Dos and Don’ts Paul DesCombaz
Do watch eight-year-old Esme as she comes across a small house made of sticks in her backyard. It’s nested in a pile of damp leaves beneath the shady bur oak. The house is held together by strips of bark and knotted strands of animal hair. See the fly crawling in the shadow of the house’s rough-cut window.
Don’t allow Esme to see the rune carved into the gnarled bark at the base of the tree: a straight line with two bent arms sprouting from the right side. Imagine a fractured letter F. Since she doesn’t see the marking as she lifts the house from the clinging leaves; it’s OK to reveal that the rune symbolizes a mouth.
Do show Esme clearing off a spot on her bookshelf for the house of sticks. The front of the splintery house faces her bed.
Don’t continue reading this story.
Do stay alone in the room with the house of sticks as Esme’s mother calls her to get ready for bed.
Don’t worry. What could be more safe than a child’s bedroom? Toys and clothes litter the cream-colored carpet. A vibrant painting of a rabbit marching band covers an entire wall. There’s a wicker hamper wedged in the corner, pajamas hanging over the side like a panting tongue.
Do notice how quiet it’s gotten. Except for a faint buzzing sound. Get closer to the house of sticks. See the fly just inside the dark doorway, its wings shuddering as it steps out into the bedroom’s dim light.
Don’t ignore the maxillary palps twitching.
Do watch the spongy labellum pulse. Hunger is everything to the fly. It needs to eat.
Don’t get too close. It’s not safe.
Do hear the muffled sound of Esme and her mother talking as they approach the room.
“Don’t shut the door all the way,” Esme says. Her mother smiles, leaves the door open a crack.
Do watch Esme’s chest as it rises and falls. Outside, crickets chirp. Wind rattles the windowpane.
Don’t finish reading this story.
Do allow your eyes to adjust to the darkness. See the silhouette of the crooked body looming over Esme’s bed. Multi-jointed arms stretch and crack as the torso elongates. The silhouette, somewhere between human and insect, tilts its wide head sideways like a hungry dog as it watches Esme sleep.
Don’t disregard the sound of sucking mouth parts and the wet shifting of chitin over membranous flesh.
Do smell the wormy tang of freshly churned soil and the baking bread reek of festering wounds clinging to the back of your throat.
Don’t forget about the sense of taste. The creature certainly won’t.
Do watch the creature lean over Esme’s body. It drags its long, lank hair across the sheets as it reaches out with spidery hands.
“Don’t struggle, little one,” says the creature in a grandmotherly tone, craggy and sickly sweet. It places a segmented foreleg over Esme’s mouth and lifts her against its emaciated thorax.
Do listen to the slow creaking footsteps as the creature lurches back to the house of sticks on the bookshelf. There is nothing that can be done now.
Don’t waste another second. Leave.
Do rush downstairs, through the kitchen, past the back door, toward the front entrance. Hear something scraping against the sliding glass door in the kitchen.
Don’t go back that way.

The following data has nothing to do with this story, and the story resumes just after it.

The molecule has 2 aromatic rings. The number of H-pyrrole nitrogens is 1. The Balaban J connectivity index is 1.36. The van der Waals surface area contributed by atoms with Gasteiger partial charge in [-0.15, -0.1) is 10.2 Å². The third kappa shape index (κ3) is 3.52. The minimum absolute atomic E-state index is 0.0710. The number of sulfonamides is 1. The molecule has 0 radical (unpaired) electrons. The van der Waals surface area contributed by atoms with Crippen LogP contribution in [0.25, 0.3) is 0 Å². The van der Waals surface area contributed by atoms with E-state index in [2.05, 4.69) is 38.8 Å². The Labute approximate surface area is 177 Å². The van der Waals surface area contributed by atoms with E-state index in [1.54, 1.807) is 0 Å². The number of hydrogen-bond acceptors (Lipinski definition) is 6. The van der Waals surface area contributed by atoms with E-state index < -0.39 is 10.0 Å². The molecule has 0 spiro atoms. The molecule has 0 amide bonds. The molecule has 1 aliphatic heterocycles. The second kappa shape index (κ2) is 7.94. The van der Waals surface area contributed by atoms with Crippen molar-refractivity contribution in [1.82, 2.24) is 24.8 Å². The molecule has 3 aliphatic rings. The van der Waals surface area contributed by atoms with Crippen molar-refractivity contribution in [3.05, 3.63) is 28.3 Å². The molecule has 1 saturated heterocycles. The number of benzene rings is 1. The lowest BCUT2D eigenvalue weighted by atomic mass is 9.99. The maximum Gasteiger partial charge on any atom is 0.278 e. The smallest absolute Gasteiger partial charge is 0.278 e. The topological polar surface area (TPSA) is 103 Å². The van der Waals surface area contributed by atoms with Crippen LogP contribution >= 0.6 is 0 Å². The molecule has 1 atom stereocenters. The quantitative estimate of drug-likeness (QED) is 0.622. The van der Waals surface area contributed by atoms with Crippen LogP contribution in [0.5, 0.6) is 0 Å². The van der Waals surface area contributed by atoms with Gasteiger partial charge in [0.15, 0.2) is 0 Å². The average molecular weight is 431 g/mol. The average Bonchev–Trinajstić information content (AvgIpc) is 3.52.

Do peer around the corner, down the narrow hallway which leads to the only way out. See the creature blocking the door, slouched against the wall and gibbering to itself. Flies form a cloud around the twitching forelegs as the creature scratches the rune into the baseboard with its spiny pretarsus. The creature notices you watching and spreads its complicated mouthparts into a grisly wet version of a smile.
Do catch your breath as something bangs against the back door as though trying to smash its way inside. Hear the deafening buzz of flies outside, surrounding the house.
Don’t dare go outside. Run back upstairs. Hear the clicking on the tile as the creature scuttles after you.
Do run past Esme’s bedroom to the another room at the far end of the hall. Block the door with the nearby dresser, pushing all your weight against the drawers. Behind you, on the floor, Esme’s mother slumps, dark hair obscuring her face. Something dark pools on the carpet where her head rests at an impossible angle.
Do call out to the mother. Get no response. She can’t help any longer.
Do smell the heavy bad breath stink of her dead body filling the bedroom. Listen. On the other side of the door, the creature slides its body against the cheap wood.
Do remember, you could have stopped reading at any time.
Do hear Esme call you by name. Her voice sounds pinched and angry. She’s on the other side of the door with the creature. Esme and the creature whisper to each other, shushing and snickering.
Do strain to hear what they’re saying. They go quiet. Hear the window slide open behind you.
Do hear Esme say your name again, this time the voice comes from inside the room. She isn’t laughing anymore, and she isn’t there alone. Something shuffles alongside Esme as though a parent guiding her first steps.
Don’t look back. Close your eyes. A fly lands in your ear. You slap it away, but the buzzing gets louder and louder. A voice as sweet as a grandmother’s but higher, a child’s voice, says, “Come along.”
Do notice how cold Esme’s small hands feel on the back of your neck.
Do feel long spidery fingers caress your throat as the creature joins Esme. Together, they wrap their arms around your chest and pull you away to their house of sticks.
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